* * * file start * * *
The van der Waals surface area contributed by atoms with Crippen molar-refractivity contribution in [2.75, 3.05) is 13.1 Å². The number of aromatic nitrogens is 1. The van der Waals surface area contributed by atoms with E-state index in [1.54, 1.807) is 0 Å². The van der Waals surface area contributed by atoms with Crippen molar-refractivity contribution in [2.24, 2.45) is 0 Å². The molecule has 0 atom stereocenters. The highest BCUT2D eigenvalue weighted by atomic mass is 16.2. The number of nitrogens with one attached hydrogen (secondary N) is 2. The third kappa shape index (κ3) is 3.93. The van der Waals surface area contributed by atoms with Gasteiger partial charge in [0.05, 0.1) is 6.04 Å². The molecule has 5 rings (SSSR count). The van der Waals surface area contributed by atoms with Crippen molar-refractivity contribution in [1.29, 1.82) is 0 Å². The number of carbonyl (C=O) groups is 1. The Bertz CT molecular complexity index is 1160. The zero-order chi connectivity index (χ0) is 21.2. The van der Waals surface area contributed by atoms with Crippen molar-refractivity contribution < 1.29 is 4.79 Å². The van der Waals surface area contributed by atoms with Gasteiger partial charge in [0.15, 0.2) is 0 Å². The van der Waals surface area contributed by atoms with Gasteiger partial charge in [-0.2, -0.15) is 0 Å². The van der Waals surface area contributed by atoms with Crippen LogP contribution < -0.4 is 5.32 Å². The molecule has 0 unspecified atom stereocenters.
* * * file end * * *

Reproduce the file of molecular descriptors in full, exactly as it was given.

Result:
The van der Waals surface area contributed by atoms with Crippen molar-refractivity contribution in [2.75, 3.05) is 13.1 Å². The number of aromatic nitrogens is 1. The van der Waals surface area contributed by atoms with E-state index in [1.54, 1.807) is 0 Å². The van der Waals surface area contributed by atoms with Crippen molar-refractivity contribution in [2.24, 2.45) is 0 Å². The molecule has 0 atom stereocenters. The highest BCUT2D eigenvalue weighted by atomic mass is 16.2. The number of nitrogens with one attached hydrogen (secondary N) is 2. The third kappa shape index (κ3) is 3.93. The van der Waals surface area contributed by atoms with Gasteiger partial charge in [0.05, 0.1) is 6.04 Å². The molecule has 5 rings (SSSR count). The van der Waals surface area contributed by atoms with Crippen molar-refractivity contribution in [1.29, 1.82) is 0 Å². The number of carbonyl (C=O) groups is 1. The Bertz CT molecular complexity index is 1160. The zero-order chi connectivity index (χ0) is 21.2. The van der Waals surface area contributed by atoms with Crippen molar-refractivity contribution < 1.29 is 4.79 Å². The van der Waals surface area contributed by atoms with Gasteiger partial charge in [0.15, 0.2) is 0 Å². The van der Waals surface area contributed by atoms with Gasteiger partial charge in [-0.2, -0.15) is 0 Å². The van der Waals surface area contributed by atoms with Crippen LogP contribution < -0.4 is 5.32 Å². The molecule has 0 unspecified atom stereocenters.